(photo: Matthew Hunter)

Chamber Music

Through the history of music

When the 12 Violists of the Berliner Philharmoniker perform as an ensemble, lovers of the instrument’s dark sound are sure to be delighted. The tonal character of the viola – according to Hector Berlioz in his Treatise on Instrumentation – is “altogether of a profound melancholy and differs from that of other string instruments”. However, the programme of this concert, which among other things includes arrangements of sacred works by Giuseppe Verdi, tangos by Astor Piazzolla and Gioacchino Rossini’s rousing overture to The Barber of Seville plus Johann Strauß’s lively Kaiserwalzer demonstrates that the viola has more than just that one string to its bow.

12 Bratschen der Berliner Philharmoniker

Michael Praetorius

Suite of Dances (arr. for Viola Ensemble)

Benjamin James Dale

Introduction and Andante for six Violas, op. 5

York Bowen

Fantasia for four Violas in E minor op. 41 No. 1

Giuseppe Verdi

Ave Maria (Scala enigmatica) from the Quattro pezzi sacri (arr. for Viola Ensemble)

Simonide Braconi

Back to the viola for 12 Violas

Gioacchino Rossini

Overture to The Barber of Seville (arr. for eight Violas)

Giuseppe Verdi

Laudi alla vergine Maria from the Quattro pezzi sacri (arr. for Viola Ensemble)

Kenneth Harding

Rondo Capriccio for six Violas

Max von Weinzierl

Nachtstück for four Violas, op. 34

Astor Piazzolla

Primavera porteña from Las cuatro estaciones porteñas (arr. for Viola Ensemble)

Astor Piazzolla

Fuga y misterio from María de Buenos Aires (arr. for Viola Ensemble)

Johann Strauß (Sohn)

Kaiserwalzer, op. 437 (arr. for Viola Ensemble)

Dates and Tickets

Sun, 25 Feb 2018, 20:00

Chamber Music Hall | Introduction: 19:00

Serie Q


“Of all the instruments in the orchestra,” wrote Hector Berlioz in his Grand Trait d'Instrumentation et d'Orchestration Moderne, “the one whose excellent qualities have been misappreciated is the viola. It is no less agile than the violin, the sound of its strings is particularly telling, its upper notes are distinguished by their mournfully passionate accent, and its quality of tone altogether, of a profound melancholy, differs from that of other instruments played by a bow”. It is no surprise that even in Berlioz’ time, more and more demanding, original compositions and arrangements for viola(s) were written – a charming repertoire that the 12 violists of the Berliner Philharmoniker have devoted themselves to.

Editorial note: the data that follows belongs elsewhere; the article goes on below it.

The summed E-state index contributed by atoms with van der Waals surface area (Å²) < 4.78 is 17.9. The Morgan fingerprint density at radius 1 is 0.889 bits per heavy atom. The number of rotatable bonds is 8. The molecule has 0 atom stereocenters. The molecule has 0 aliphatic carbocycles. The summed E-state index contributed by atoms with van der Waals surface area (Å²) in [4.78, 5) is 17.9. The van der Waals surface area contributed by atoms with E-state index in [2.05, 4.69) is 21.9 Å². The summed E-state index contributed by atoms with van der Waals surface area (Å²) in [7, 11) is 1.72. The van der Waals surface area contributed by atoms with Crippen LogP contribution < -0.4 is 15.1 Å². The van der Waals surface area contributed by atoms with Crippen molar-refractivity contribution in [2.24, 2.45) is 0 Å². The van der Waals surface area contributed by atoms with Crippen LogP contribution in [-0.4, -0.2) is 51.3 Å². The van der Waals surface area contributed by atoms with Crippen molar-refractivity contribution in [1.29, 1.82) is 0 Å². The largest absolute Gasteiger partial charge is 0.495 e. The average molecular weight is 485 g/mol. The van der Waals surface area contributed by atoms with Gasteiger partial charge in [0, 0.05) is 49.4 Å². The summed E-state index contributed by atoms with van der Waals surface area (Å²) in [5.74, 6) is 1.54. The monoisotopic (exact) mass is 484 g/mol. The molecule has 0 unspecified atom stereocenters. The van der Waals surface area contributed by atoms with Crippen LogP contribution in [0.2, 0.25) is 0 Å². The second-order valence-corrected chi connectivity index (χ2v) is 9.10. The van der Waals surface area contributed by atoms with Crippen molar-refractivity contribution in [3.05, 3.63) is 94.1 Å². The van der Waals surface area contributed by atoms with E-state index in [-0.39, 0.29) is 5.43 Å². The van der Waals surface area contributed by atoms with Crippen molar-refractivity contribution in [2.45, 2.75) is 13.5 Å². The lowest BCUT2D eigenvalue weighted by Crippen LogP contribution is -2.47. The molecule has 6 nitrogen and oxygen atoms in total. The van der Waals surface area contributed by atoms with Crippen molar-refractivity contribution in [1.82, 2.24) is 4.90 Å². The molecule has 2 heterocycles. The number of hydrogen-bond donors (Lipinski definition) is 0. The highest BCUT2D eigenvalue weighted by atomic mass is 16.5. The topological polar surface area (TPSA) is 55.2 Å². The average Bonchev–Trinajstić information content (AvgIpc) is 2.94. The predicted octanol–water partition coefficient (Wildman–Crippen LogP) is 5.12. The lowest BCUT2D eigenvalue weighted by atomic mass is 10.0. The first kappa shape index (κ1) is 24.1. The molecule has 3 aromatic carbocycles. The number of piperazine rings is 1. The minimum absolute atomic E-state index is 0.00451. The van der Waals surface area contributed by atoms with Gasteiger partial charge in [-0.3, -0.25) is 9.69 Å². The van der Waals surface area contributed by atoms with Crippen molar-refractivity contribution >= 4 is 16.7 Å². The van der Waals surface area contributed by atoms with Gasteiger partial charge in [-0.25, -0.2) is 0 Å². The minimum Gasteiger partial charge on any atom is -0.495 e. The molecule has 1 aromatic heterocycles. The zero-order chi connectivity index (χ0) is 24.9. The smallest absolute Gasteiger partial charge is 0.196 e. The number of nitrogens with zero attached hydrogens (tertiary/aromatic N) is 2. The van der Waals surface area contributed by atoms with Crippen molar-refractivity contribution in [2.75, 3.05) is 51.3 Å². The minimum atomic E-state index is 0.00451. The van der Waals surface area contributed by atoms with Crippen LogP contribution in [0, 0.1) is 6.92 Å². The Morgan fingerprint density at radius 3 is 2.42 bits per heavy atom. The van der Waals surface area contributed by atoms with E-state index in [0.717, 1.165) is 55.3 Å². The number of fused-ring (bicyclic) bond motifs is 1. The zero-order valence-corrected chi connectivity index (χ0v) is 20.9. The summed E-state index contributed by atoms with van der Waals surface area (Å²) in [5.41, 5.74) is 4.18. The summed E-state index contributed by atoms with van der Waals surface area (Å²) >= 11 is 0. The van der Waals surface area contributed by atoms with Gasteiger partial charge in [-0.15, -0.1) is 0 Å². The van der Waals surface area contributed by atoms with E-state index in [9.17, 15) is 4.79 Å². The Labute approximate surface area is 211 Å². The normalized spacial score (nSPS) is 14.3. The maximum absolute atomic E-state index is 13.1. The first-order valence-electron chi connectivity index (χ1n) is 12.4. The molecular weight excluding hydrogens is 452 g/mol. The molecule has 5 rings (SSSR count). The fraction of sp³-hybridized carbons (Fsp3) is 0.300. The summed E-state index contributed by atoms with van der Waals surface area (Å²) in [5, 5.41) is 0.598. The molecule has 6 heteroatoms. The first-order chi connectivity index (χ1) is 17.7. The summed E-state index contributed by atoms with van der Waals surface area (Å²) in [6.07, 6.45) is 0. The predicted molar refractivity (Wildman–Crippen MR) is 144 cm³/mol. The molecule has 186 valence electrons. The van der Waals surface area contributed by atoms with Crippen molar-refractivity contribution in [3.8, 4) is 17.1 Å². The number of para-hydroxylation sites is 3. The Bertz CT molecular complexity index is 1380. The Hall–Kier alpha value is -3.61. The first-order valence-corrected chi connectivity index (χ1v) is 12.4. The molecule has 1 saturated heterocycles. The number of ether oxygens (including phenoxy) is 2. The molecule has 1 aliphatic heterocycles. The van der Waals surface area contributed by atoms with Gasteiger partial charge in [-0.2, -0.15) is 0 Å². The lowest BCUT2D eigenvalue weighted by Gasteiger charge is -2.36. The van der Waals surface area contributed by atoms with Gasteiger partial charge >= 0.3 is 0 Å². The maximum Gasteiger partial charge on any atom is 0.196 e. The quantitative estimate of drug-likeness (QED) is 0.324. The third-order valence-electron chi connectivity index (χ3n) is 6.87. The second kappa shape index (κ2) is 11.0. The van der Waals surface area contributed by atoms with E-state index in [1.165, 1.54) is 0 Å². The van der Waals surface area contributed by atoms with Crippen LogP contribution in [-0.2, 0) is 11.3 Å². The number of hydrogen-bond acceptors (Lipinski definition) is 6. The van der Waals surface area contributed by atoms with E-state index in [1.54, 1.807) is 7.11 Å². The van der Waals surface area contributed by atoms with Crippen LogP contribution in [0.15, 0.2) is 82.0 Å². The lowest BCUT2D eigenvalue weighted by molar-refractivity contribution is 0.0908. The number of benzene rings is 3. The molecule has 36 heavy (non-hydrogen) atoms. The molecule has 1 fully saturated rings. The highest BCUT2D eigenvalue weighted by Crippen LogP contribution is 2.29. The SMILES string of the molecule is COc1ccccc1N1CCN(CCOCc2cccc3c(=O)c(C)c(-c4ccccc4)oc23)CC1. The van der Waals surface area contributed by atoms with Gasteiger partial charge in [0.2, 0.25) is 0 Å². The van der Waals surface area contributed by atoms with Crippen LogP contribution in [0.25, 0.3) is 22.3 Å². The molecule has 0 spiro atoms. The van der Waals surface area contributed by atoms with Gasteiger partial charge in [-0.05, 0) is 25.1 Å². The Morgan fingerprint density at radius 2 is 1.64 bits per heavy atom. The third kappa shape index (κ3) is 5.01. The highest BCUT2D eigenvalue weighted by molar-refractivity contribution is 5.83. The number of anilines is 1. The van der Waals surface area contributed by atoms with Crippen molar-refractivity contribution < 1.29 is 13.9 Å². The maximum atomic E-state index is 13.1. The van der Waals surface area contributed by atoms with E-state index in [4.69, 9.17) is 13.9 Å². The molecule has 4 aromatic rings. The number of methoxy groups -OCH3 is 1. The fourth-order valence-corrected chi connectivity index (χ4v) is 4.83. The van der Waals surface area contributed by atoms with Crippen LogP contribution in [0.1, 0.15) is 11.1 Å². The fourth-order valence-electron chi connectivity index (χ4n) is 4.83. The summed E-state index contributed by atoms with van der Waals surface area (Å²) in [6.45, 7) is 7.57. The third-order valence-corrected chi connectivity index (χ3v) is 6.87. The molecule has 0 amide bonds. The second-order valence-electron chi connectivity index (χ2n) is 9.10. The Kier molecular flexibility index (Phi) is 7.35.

Their evening begins with the Ave Maria from Giuseppe Verdi’s Pezzi sacri , based on the “enigmatic scale” of Adolfo Crescentini. The Italian music professor had published the chromatic line in the Gazzetta musicale di Milano, requesting composers to harmonize it. After the Ave Maria, there follows the Fantasia Quartet by York Bowen, written for the unusual formation of four violas, and whose composer was described by no less than Camille Saint-Saëns as “the most unusual young British composer”. The arrangement for eight violas of Rossini’s Barber overture, a musical treat, is followed by other viola works, including: Kenneth Harding’s Rondo Capriccio for six violas and Benjamin James Dale’s Introduction and Andante op. 5, which Dale’s teacher, Frederick Corder, described in 1917 as having “remarkable beauty, power and originality”.

What was probably first composition for viola quartet follows, with the Nachtstück op. 34 by the adopted Viennese Max von Weinzierl from 1883. It was suggested by the president of the Salzburg Mozarteum, Wenzel Sedlitzky, who the work is also dedicated to. The evening is closes with evocative adaptations of Piazzolla tangos and a viola version of Johann Strauss’ Kaiserwalzer.

(photo: Matthew Hunter)